Yes, because of course this is how angels work. Angels aren’t the kindly, helpful beings you see on glurge sites. Angels need feeding, and the heart of their diet comes from Facebook exposure. Hell, it doesn’t even have to be Facebook. Any old form of social media will do. So long as you pass it on. Note, of course, the originator’s URL, tastefully understated (but still very clear). That’s completely by the by, of course. This has absolutely fuck all to do with increasing web traffic. This is all about testing your faith, which is something else that angels do regularly. But this isn’t a ‘test’. And it’s not from the angels. It’s manipulative hokum designed to target the weak and vulnerable – people who may actually need help – and persuade them that life will get better and their cancer will be cured if they pass on an image, and all for the sake of upping someone’s hit count.

As I said, I normally avoid arguments about this sort of thing. Religious debate online is five per cent evangelism and ninety five per cent trying to prove the other person wrong. I’m happy to let people have different beliefs to mine, because even if I don’t agree with them I am not going to be able to convince them with a bit of elementary logic and Wikipedia pasting – and even if I could, it’s a hollow victory, because all you’ve done is made someone else look stupid. Remember this, folks. I learned it the hard way so that you don’t have to.

But on this occasion I waded in, albeit in a very low-key fashion, because this is wrong. Its very inception was wrong, and at some point I will feed this back to the image’s presumed creator, when my blood pressure drops a little. In the meantime I’ve made a few salient points that have largely been ignored, which is what I expected, but at least I got to vent my spleen. “Where’s the harm?”  was challenged. “What if someone read this when they were considering suicide, and it stopped them?”. Which is a good point well made, but for every aborted grab for the painkillers, I’ll show you three people who prayed that their sick relative would get well only to have them die three days later, or – worse – four people who left their spouses and went to an internet romance hookup with a guy who then raped them, all because they believed the angels were watching over them.”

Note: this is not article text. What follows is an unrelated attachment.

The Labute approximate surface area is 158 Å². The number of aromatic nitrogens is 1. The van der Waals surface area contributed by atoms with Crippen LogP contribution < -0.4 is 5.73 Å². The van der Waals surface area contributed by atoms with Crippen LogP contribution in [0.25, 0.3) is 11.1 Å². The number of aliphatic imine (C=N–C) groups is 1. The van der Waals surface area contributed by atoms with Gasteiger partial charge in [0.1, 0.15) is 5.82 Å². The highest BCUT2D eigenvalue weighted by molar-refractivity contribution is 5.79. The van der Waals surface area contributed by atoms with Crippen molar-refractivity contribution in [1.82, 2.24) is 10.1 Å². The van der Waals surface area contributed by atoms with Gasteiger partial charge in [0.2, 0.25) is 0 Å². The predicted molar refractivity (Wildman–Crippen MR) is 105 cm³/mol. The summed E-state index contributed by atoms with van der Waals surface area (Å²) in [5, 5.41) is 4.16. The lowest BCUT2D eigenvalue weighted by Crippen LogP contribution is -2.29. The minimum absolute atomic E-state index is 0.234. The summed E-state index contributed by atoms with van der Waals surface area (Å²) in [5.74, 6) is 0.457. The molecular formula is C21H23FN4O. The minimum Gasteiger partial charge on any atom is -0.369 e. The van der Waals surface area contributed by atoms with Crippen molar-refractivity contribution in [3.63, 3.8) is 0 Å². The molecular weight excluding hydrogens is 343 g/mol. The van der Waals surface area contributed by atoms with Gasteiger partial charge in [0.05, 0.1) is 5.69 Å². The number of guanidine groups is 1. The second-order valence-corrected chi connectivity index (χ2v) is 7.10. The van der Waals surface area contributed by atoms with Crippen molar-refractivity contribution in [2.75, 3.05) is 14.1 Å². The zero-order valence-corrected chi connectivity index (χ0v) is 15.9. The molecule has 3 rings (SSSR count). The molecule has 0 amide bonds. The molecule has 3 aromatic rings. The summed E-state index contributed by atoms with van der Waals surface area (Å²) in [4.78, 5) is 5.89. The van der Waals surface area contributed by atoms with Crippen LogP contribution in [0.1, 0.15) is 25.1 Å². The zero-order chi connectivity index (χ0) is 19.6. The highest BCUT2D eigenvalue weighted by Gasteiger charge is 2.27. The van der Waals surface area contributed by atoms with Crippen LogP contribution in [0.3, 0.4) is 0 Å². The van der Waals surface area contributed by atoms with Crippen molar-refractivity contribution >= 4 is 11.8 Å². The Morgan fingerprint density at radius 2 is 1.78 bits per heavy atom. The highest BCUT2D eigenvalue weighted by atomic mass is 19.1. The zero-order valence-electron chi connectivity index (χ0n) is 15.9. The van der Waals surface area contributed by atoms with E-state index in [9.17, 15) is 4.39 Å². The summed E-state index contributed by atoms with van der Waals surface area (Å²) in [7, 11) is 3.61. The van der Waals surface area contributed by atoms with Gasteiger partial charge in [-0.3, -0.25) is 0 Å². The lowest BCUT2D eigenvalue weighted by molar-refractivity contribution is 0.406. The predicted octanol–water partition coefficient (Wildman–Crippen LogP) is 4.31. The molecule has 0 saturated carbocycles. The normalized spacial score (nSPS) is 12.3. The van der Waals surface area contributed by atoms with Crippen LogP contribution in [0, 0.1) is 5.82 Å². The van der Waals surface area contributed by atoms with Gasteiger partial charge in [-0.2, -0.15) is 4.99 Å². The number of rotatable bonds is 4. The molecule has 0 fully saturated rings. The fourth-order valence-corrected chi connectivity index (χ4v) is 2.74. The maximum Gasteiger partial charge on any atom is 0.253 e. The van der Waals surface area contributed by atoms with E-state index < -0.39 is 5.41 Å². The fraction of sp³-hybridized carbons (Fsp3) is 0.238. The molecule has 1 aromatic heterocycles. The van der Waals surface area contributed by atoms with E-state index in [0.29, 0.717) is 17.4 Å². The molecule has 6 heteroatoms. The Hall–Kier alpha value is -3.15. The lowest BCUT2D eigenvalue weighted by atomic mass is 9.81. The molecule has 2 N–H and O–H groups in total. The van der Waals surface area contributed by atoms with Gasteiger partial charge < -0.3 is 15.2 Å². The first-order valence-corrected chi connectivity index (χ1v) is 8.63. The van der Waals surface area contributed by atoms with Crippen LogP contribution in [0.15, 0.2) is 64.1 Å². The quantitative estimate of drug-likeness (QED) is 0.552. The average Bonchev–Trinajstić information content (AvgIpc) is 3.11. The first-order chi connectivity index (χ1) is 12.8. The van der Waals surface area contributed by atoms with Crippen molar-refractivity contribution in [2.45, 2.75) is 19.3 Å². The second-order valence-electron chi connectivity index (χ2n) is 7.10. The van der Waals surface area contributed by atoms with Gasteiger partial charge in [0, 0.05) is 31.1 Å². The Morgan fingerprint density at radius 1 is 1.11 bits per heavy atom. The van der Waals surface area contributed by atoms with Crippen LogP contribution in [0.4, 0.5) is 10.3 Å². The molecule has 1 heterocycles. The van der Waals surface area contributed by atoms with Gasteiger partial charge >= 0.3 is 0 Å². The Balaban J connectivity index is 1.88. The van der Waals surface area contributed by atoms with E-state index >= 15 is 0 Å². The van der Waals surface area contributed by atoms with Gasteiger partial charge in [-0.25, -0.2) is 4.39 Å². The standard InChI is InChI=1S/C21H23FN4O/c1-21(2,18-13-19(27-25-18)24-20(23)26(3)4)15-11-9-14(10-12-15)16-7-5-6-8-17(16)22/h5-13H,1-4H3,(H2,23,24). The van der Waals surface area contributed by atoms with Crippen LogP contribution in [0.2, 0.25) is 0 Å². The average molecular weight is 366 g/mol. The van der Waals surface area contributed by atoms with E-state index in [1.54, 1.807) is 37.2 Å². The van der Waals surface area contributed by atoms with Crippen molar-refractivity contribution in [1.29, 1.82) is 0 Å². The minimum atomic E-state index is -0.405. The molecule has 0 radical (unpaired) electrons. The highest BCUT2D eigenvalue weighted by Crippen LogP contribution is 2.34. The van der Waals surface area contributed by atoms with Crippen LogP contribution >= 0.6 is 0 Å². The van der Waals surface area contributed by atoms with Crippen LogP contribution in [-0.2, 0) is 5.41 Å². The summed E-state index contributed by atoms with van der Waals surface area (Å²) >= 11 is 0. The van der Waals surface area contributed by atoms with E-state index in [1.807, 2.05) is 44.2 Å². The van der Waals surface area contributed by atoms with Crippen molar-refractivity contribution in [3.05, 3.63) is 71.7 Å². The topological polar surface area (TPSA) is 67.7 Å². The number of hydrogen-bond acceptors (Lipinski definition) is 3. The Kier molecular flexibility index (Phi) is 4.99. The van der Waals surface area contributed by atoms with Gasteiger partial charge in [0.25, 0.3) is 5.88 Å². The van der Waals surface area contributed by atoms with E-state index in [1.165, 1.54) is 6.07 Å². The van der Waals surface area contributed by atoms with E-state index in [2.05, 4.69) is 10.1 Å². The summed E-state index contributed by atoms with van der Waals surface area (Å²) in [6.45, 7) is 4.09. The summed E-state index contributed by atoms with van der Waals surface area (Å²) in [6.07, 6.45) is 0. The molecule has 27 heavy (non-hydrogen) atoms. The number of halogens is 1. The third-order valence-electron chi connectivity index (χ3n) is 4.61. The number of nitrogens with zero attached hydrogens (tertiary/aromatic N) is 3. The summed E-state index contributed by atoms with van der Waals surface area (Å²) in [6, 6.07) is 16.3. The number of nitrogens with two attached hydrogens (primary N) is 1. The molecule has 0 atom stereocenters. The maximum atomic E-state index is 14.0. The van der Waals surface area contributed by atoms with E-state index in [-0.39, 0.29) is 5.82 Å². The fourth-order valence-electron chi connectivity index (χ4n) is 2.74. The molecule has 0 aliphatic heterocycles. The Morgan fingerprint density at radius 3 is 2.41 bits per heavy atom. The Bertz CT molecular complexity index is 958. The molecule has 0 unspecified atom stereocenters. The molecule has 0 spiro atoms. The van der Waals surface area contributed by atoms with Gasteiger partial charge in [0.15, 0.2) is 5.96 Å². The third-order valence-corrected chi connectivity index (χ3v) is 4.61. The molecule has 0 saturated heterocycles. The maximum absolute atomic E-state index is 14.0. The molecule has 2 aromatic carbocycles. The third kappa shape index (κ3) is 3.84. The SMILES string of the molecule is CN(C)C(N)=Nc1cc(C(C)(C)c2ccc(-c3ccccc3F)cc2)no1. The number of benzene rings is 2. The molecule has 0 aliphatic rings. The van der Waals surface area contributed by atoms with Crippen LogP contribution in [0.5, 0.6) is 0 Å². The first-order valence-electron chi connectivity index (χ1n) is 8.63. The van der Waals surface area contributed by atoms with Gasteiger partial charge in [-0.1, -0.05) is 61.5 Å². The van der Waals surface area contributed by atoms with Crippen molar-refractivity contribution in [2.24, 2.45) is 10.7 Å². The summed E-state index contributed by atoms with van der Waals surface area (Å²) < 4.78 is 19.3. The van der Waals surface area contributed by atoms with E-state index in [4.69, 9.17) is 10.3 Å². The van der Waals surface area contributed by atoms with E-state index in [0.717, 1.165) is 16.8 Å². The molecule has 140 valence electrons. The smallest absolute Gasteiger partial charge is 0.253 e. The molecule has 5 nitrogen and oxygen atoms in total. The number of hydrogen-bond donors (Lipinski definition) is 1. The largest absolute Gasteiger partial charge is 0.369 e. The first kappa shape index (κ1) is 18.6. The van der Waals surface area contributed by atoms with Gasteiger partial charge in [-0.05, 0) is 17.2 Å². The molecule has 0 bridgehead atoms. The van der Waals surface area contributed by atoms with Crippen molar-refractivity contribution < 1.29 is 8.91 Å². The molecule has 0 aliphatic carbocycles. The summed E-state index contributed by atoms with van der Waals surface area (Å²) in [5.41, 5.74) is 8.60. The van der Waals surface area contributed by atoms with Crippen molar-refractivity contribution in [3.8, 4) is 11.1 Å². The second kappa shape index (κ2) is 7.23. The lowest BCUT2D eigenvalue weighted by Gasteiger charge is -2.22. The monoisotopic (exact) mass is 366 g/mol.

“Are you saying people are stupid, or unable to think for themselves?”

“No, I’m saying that people are easily duped. It’s very easy to get swayed by this stuff. I don’t think people are stupid, but I do think they’re naive and easily influenced and inclined to believe whatever they read on .he internet. It’s the same reason I’ll rip into the tabloids whenever I get the chance, because I see plenty of evidence there that people can’t think for themselves – or at least they can’t see what’s obvious to me and many other people I know. This doesn’t usually matter, except when it breeds fear, contempt and hatred (all of which sell newspapers). And in this case it reaches out to people who may genuinely be in trouble and need help – and they’re not going to get it from a repeated meme. So I’m not saying people are stupid, but I’m saying they’re misguided and sometimes led into things that in a proper frame of mind they might be more inclined to ignore. I think the sensible among us have a duty to do something about that.”

There’s a bitter irony in the fact that even by posting it here, I’m contributing to its exposure. But I’d like to hope that no one who actually reads this is going to post it on to their friends. Or if you were about to, I’d urge you to think again. If I can make just one person see how stupid this is, that has to count for something.

The sad thing is that the website from whence this came, whilst inundated with glurge, nonetheless contains a few nuggets of wisdom, choice quotes and worthy offerings. This isn’t one of them.